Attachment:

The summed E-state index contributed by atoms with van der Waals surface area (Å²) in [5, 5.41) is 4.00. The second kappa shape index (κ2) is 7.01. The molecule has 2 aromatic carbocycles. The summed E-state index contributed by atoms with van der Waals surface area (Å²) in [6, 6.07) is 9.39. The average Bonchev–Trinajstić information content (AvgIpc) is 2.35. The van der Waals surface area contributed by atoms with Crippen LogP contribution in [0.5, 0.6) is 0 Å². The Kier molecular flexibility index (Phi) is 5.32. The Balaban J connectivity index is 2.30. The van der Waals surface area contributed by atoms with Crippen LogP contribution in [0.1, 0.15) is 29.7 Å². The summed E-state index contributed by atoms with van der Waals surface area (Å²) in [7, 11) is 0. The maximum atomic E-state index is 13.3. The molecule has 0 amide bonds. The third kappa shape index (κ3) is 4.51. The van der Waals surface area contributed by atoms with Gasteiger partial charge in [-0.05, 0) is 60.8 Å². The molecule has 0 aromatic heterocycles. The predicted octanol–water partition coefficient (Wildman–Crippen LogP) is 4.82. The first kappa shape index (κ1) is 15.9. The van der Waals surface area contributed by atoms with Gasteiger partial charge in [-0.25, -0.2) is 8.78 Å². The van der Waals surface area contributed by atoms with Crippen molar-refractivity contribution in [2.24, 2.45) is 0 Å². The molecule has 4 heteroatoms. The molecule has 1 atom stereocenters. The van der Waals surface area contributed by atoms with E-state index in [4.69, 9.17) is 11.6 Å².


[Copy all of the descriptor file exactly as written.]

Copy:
The summed E-state index contributed by atoms with van der Waals surface area (Å²) in [5, 5.41) is 4.00. The second kappa shape index (κ2) is 7.01. The molecule has 2 aromatic carbocycles. The summed E-state index contributed by atoms with van der Waals surface area (Å²) in [6, 6.07) is 9.39. The average Bonchev–Trinajstić information content (AvgIpc) is 2.35. The van der Waals surface area contributed by atoms with Crippen LogP contribution in [0.5, 0.6) is 0 Å². The Kier molecular flexibility index (Phi) is 5.32. The Balaban J connectivity index is 2.30. The van der Waals surface area contributed by atoms with Crippen LogP contribution in [0.1, 0.15) is 29.7 Å². The summed E-state index contributed by atoms with van der Waals surface area (Å²) in [7, 11) is 0. The maximum atomic E-state index is 13.3. The molecule has 0 amide bonds. The third kappa shape index (κ3) is 4.51. The van der Waals surface area contributed by atoms with Gasteiger partial charge in [-0.05, 0) is 60.8 Å². The molecule has 0 aromatic heterocycles. The predicted octanol–water partition coefficient (Wildman–Crippen LogP) is 4.82. The first kappa shape index (κ1) is 15.9. The van der Waals surface area contributed by atoms with Gasteiger partial charge in [-0.25, -0.2) is 8.78 Å². The van der Waals surface area contributed by atoms with Crippen molar-refractivity contribution in [2.24, 2.45) is 0 Å². The molecule has 4 heteroatoms. The molecule has 1 atom stereocenters. The van der Waals surface area contributed by atoms with E-state index in [4.69, 9.17) is 11.6 Å².